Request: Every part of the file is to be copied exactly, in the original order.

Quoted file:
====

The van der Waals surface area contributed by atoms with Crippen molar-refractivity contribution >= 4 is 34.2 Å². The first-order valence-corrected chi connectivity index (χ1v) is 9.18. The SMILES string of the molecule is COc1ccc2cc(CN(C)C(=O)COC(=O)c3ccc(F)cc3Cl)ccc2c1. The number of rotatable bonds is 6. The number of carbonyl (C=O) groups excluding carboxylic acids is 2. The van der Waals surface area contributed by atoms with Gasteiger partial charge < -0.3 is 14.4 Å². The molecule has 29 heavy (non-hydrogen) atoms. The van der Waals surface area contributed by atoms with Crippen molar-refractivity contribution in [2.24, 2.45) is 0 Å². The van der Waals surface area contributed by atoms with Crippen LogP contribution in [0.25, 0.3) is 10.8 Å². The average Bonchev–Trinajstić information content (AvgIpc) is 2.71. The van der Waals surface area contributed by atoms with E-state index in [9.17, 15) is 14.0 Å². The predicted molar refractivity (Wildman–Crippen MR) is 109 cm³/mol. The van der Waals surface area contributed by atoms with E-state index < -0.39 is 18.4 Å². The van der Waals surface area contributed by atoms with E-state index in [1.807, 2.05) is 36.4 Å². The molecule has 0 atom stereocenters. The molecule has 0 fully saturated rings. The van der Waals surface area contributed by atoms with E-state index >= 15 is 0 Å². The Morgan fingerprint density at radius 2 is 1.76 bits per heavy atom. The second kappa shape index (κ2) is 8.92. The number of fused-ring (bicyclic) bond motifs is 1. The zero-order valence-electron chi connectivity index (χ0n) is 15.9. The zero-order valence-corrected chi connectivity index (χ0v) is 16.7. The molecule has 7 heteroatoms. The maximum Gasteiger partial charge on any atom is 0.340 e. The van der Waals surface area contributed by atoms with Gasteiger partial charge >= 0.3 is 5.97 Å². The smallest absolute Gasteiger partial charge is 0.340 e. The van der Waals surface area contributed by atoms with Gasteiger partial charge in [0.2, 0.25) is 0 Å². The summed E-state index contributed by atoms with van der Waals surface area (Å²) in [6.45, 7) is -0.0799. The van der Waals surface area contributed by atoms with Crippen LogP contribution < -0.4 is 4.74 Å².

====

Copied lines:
The van der Waals surface area contributed by atoms with Crippen molar-refractivity contribution >= 4 is 34.2 Å². The first-order valence-corrected chi connectivity index (χ1v) is 9.18. The SMILES string of the molecule is COc1ccc2cc(CN(C)C(=O)COC(=O)c3ccc(F)cc3Cl)ccc2c1. The number of rotatable bonds is 6. The number of carbonyl (C=O) groups excluding carboxylic acids is 2. The van der Waals surface area contributed by atoms with Gasteiger partial charge < -0.3 is 14.4 Å². The molecule has 29 heavy (non-hydrogen) atoms. The van der Waals surface area contributed by atoms with Crippen molar-refractivity contribution in [2.24, 2.45) is 0 Å². The van der Waals surface area contributed by atoms with Crippen LogP contribution in [0.25, 0.3) is 10.8 Å². The average Bonchev–Trinajstić information content (AvgIpc) is 2.71. The van der Waals surface area contributed by atoms with E-state index in [9.17, 15) is 14.0 Å². The predicted molar refractivity (Wildman–Crippen MR) is 109 cm³/mol. The van der Waals surface area contributed by atoms with E-state index < -0.39 is 18.4 Å². The van der Waals surface area contributed by atoms with E-state index in [1.807, 2.05) is 36.4 Å². The molecule has 0 atom stereocenters. The molecule has 0 fully saturated rings. The van der Waals surface area contributed by atoms with E-state index >= 15 is 0 Å². The Morgan fingerprint density at radius 2 is 1.76 bits per heavy atom. The second kappa shape index (κ2) is 8.92. The number of fused-ring (bicyclic) bond motifs is 1. The zero-order valence-electron chi connectivity index (χ0n) is 15.9. The zero-order valence-corrected chi connectivity index (χ0v) is 16.7. The molecule has 7 heteroatoms. The maximum Gasteiger partial charge on any atom is 0.340 e. The van der Waals surface area contributed by atoms with Gasteiger partial charge >= 0.3 is 5.97 Å². The smallest absolute Gasteiger partial charge is 0.340 e. The van der Waals surface area contributed by atoms with Gasteiger partial charge in [0.2, 0.25) is 0 Å². The summed E-state index contributed by atoms with van der Waals surface area (Å²) in [6.45, 7) is -0.0799. The van der Waals surface area contributed by atoms with Crippen LogP contribution < -0.4 is 4.74 Å².